vets say that it could be up to 6 months. They shed the virus quite rapidly as 
their immune systems develop.I have never heard of kittens born to FeLV mothers 
ever being negative.___
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Re: [Felvtalk] What could it be?

2012-05-02 Thread molveywda
finally I have a quick minute to give you guys an update.

Yesterday I took the kitten to one of those vets.  The kind  that looks at 
her symptoms and says it all  FeLV related without doing any test. He said 
she's not going to live long and didn't want to waste the humane society's 
money by doing any tests.  I told him not to worry about it because I was 
paying for the test and I wanted him to do blood work .  So he did and she 
doesn't have anemia but her protein levels are elevated which suggests FIP, as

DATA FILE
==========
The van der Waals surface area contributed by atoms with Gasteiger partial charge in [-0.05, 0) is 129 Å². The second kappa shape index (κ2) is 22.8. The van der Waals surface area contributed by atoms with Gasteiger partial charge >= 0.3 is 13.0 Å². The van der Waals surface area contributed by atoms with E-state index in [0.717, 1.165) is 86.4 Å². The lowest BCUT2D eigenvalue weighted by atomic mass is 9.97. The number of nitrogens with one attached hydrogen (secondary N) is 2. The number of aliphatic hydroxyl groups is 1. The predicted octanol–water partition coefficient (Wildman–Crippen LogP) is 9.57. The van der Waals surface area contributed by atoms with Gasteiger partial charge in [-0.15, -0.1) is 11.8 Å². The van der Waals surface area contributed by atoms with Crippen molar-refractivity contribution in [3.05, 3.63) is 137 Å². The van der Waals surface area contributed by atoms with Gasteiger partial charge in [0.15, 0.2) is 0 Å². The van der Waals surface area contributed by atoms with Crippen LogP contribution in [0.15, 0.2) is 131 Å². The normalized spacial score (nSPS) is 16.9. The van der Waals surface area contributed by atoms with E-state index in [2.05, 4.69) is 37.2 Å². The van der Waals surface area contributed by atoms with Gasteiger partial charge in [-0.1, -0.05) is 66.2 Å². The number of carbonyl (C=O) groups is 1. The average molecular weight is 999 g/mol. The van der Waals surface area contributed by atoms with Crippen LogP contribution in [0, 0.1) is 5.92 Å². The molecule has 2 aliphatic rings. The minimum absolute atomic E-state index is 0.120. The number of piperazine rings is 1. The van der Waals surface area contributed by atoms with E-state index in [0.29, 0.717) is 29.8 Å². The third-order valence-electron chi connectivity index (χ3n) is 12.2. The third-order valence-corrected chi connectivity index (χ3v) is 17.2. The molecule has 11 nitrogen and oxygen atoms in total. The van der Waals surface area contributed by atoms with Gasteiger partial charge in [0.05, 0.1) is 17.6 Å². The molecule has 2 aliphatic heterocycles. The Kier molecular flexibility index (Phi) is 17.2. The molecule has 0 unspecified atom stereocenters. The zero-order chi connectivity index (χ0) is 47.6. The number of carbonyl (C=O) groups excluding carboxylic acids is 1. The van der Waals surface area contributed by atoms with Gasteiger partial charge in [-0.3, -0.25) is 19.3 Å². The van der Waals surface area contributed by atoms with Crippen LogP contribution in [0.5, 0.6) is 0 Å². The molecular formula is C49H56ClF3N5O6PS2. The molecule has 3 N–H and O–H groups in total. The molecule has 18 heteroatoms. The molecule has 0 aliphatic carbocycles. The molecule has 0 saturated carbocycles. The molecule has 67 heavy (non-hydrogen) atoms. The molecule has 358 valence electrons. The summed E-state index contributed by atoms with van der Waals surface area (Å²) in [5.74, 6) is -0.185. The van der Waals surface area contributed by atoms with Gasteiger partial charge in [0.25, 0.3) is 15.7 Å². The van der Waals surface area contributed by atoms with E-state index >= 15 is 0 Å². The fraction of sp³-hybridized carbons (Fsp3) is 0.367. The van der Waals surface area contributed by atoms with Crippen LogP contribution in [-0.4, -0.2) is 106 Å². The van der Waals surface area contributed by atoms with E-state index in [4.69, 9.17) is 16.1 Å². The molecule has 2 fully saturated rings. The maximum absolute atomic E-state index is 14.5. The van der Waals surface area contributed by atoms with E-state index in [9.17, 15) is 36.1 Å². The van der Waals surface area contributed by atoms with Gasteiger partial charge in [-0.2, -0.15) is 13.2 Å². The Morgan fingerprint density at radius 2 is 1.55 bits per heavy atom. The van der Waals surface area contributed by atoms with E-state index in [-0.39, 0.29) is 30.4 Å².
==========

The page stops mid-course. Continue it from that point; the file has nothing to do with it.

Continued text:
I suspected .  She had a fever so I ask him to give her sub q fluids .  I have 
no idea why I had to ask for fluids and he didn't suggest it.  I guess because 
he just wanted me to let her die.  Another vet on my blacklist.   I guess it's 
just another cat to him.  Won't be seeing that SOB again.

It was important for me to get a diagnosis of FIP because I've been in contact 
with a vet at the university of  TN that is going to let me try a new drug for 
the dry form  of FIP.  It's not on the market yet but the clinical trials look 
good.  I don't know if I will get the drug in time to make a difference for my 
kitten but it's worth a try.  The drug is actually an immune stimulant called 
polyprenyl immunostimulant.  Since my kitten has FeLV in addition to FIP it may 
not help.  But she's going to die anyway so why not try it.

She's feeling better now that her fever is gone but she's still wobbly on her 
hind legs and now the other eye has uveitis.   I don't know how much longer she 
has.  I'm so depressed about it, but I'm giving her lots of attention and 
treats.

Sent from my HTC Inspire™ 4G on ATT

- Reply message -
From: Lynda Wilson longhornf...@verizon.net
To: felvtalk@felineleukemia.org
Subject: [Felvtalk] What could it be?